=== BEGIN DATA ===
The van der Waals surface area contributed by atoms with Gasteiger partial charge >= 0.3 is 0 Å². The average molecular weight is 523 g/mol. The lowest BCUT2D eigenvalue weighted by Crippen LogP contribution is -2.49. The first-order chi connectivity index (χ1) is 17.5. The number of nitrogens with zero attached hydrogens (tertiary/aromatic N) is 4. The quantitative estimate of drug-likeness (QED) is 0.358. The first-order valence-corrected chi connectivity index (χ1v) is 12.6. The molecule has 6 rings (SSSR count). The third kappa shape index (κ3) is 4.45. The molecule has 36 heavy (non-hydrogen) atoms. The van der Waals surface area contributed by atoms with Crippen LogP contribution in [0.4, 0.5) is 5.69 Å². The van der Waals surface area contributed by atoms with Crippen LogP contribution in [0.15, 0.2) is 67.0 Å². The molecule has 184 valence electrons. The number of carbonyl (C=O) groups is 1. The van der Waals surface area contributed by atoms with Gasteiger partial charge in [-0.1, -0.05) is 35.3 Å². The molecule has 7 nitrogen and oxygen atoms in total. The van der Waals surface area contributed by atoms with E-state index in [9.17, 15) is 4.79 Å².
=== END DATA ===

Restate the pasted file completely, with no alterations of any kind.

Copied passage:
The van der Waals surface area contributed by atoms with Gasteiger partial charge >= 0.3 is 0 Å². The average molecular weight is 523 g/mol. The lowest BCUT2D eigenvalue weighted by Crippen LogP contribution is -2.49. The first-order chi connectivity index (χ1) is 17.5. The number of nitrogens with zero attached hydrogens (tertiary/aromatic N) is 4. The quantitative estimate of drug-likeness (QED) is 0.358. The first-order valence-corrected chi connectivity index (χ1v) is 12.6. The molecule has 6 rings (SSSR count). The third kappa shape index (κ3) is 4.45. The molecule has 36 heavy (non-hydrogen) atoms. The van der Waals surface area contributed by atoms with Crippen LogP contribution in [0.4, 0.5) is 5.69 Å². The van der Waals surface area contributed by atoms with Crippen LogP contribution in [0.15, 0.2) is 67.0 Å². The molecule has 184 valence electrons. The number of carbonyl (C=O) groups is 1. The van der Waals surface area contributed by atoms with Gasteiger partial charge in [-0.1, -0.05) is 35.3 Å². The molecule has 7 nitrogen and oxygen atoms in total. The van der Waals surface area contributed by atoms with E-state index in [9.17, 15) is 4.79 Å².